Heal the Bay’s Nothin’ But Sand, Adopt-a-Beach and Suits on the Sand cleanup volunteers together have collected close to 13,000 plastic straws and stirrers5 from L.A. County beaches in 2017 alone.

Local inaction is our own worst enemy; however, on the flip side, local action is our best opportunity. Heal the Bay will continue to work with businesses, environmental partners and local municipalities to curb the proliferation of single-use plastic pollution, including advancing safe alternatives to single-use plastic straws and only providing straws upon request.

L.A. doesn’t have to suck. Let’s rethink the drink and stop the alarming plastic pollution trends from continuing to increase.

Learn more about the benefits of skipping the straw at LASucks.org

Looking for something fun to share? Download this amazing poster below created by illustrator Daniela Garreton – please make sure to give her credit for this masterpiece. (Download).

Our Strawless Summer 2017 campaign would not be possible without these local water warriors: Thank you to Mick and the team at ZehnerGroup, Susan Lang (creator of the MonSTRAWsity and Heal the Bay volunteer extraordinaire), Andrea Maguire and the STRAWS documentary team, SoHo House Malibu, All At Once, Jack Johnson and the Ohana Foundation, Lonely Whale Foundation, 5 Gyres Institute, Klean Kanteen, Simone Boyce and KTLA 5, and all the awesome local businesses who pledged to go Strawless or “Straws Upon Request”, we salute you!

Special shout outs to these local businesses for their participation in Strawless Summer:

Pono Burger, The Misfit, Ingo’s Tasty Diner, Bareburger Organic, Laurel Tavern, Hermosa Beach Fish Shop, Beckers Bakery & Deli, Brother’s BurritosTallulas and Watermans Safehouse

Sources:
1. “The Be Straw Free Campaign”. National Park Service Commercial Services. (Last update 11/26/2013) https://www.nps.gov/commercialservices/greenline_straw_free.htm
2. Plastics BAN List. Publication. 5 Gyres, Clean Production Action, Surfrider Foundation, USTREAM. 2016. http://d3583ivmhhw2le.cloudfront.net/images/uploads/publications/PlasticsBANList2016.pdf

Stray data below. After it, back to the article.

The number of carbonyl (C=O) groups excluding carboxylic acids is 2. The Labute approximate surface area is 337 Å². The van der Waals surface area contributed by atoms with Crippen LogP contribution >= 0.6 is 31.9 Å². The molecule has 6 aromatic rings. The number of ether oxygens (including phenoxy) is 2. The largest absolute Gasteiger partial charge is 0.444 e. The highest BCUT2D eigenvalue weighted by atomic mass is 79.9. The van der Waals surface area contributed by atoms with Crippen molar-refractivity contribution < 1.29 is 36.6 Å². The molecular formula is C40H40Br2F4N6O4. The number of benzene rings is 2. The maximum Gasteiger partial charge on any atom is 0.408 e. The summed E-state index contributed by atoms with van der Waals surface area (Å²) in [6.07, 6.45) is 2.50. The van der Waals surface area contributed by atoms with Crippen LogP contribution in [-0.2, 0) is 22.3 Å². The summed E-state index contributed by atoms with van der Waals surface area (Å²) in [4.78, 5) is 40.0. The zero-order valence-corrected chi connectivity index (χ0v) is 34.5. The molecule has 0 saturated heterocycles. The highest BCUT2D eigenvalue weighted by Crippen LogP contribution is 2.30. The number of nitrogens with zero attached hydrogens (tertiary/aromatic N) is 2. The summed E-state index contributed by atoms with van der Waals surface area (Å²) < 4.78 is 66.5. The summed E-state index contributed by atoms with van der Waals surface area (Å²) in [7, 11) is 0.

3. “The Be Straw Free Campaign”. National Park Service Commercial Services. (Last update 11/26/2013) https://www.nps.gov/commercialservices/greenline_straw_free.htm
4. “New Research Shows Plastic Fibers in Drinking Water”. Plastic Pollution Coalition. (published 9/6/2017) http://www.plasticpollutioncoalition.org/pft/2017/9/6/microfibers-the-plastic-inside-us
5. Heal the Bay’s Marine Debris Database. (data pulled from 1/1/2017-9/21/2017) http://sites.healthebay.org/MarineDebris/MDDB/



Summer is coming to an end, but our #StrawlessSummer Campaign is a pledge you can keep all year round.

We are thrilled to be joined by local businesses like Pono Burger, The Misfit, Ingo’s Tasty Diner, Bareburger Organic, Laurel Tavern, Hermosa Beach Fish Shop, Beckers Bakery & Deli, Brother’s BurritosTallulas and Watermans Safehouse for our “Straws-Upon-Request” campaign. These businesses are leading the way to change consumer behavior across our region.

It’s estimated that Americans use roughly 500 million plastic straws daily – that’s enough to fill up 125 school buses and to wrap around the planet 2.5 times. Because they aren’t readily recyclable, most plastic straws end up in landfills, and the rest wind up polluting the environment. Plastic pollution is a major problem, in fact it’s estimated that by 2050 there will be more plastic in the sea by mass than fish. Skipping the straw is an easy way to make a big difference.

L.A. sucks at times, but we don’t have to! We just launched our new campaign microsite (thanks ZEHNERGROUP). You can take the pledge to go strawless, catch up on the latest straw-related news, share with your friends and find out which local restaurants and bars are going straws-upon-request. If you don’t need a plastic straw, don’t use one! Learn more at lasucks.org.